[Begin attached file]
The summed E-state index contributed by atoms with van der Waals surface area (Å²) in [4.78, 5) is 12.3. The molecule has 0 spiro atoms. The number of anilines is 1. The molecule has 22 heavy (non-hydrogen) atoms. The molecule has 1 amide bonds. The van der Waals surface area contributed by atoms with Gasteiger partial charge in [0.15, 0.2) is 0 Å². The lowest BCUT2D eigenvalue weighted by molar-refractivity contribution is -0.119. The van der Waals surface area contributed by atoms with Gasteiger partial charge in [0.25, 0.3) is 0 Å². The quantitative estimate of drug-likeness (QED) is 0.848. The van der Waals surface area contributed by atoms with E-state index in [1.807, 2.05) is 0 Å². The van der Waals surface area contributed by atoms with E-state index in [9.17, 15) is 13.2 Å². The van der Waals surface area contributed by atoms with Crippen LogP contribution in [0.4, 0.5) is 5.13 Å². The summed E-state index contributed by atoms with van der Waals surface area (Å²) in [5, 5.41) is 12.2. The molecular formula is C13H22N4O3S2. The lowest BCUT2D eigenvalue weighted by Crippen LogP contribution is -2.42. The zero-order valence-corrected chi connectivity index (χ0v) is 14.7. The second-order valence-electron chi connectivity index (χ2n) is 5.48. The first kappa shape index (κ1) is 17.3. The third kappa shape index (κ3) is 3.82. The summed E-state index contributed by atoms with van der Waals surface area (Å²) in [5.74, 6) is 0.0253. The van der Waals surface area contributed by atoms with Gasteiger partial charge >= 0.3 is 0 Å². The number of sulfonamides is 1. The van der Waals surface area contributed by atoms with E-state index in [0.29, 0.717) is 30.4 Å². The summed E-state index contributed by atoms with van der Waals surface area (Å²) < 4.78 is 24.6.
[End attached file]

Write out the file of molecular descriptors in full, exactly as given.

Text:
The summed E-state index contributed by atoms with van der Waals surface area (Å²) in [4.78, 5) is 12.3. The molecule has 0 spiro atoms. The number of anilines is 1. The molecule has 22 heavy (non-hydrogen) atoms. The molecule has 1 amide bonds. The van der Waals surface area contributed by atoms with Gasteiger partial charge in [0.15, 0.2) is 0 Å². The lowest BCUT2D eigenvalue weighted by molar-refractivity contribution is -0.119. The van der Waals surface area contributed by atoms with Gasteiger partial charge in [0.25, 0.3) is 0 Å². The quantitative estimate of drug-likeness (QED) is 0.848. The van der Waals surface area contributed by atoms with E-state index in [1.807, 2.05) is 0 Å². The van der Waals surface area contributed by atoms with E-state index in [9.17, 15) is 13.2 Å². The van der Waals surface area contributed by atoms with Crippen LogP contribution in [0.4, 0.5) is 5.13 Å². The summed E-state index contributed by atoms with van der Waals surface area (Å²) in [5, 5.41) is 12.2. The molecular formula is C13H22N4O3S2. The lowest BCUT2D eigenvalue weighted by Crippen LogP contribution is -2.42. The zero-order valence-corrected chi connectivity index (χ0v) is 14.7. The second-order valence-electron chi connectivity index (χ2n) is 5.48. The first kappa shape index (κ1) is 17.3. The third kappa shape index (κ3) is 3.82. The summed E-state index contributed by atoms with van der Waals surface area (Å²) in [5.74, 6) is 0.0253. The van der Waals surface area contributed by atoms with Gasteiger partial charge >= 0.3 is 0 Å². The number of sulfonamides is 1. The van der Waals surface area contributed by atoms with E-state index in [0.29, 0.717) is 30.4 Å². The summed E-state index contributed by atoms with van der Waals surface area (Å²) < 4.78 is 24.6.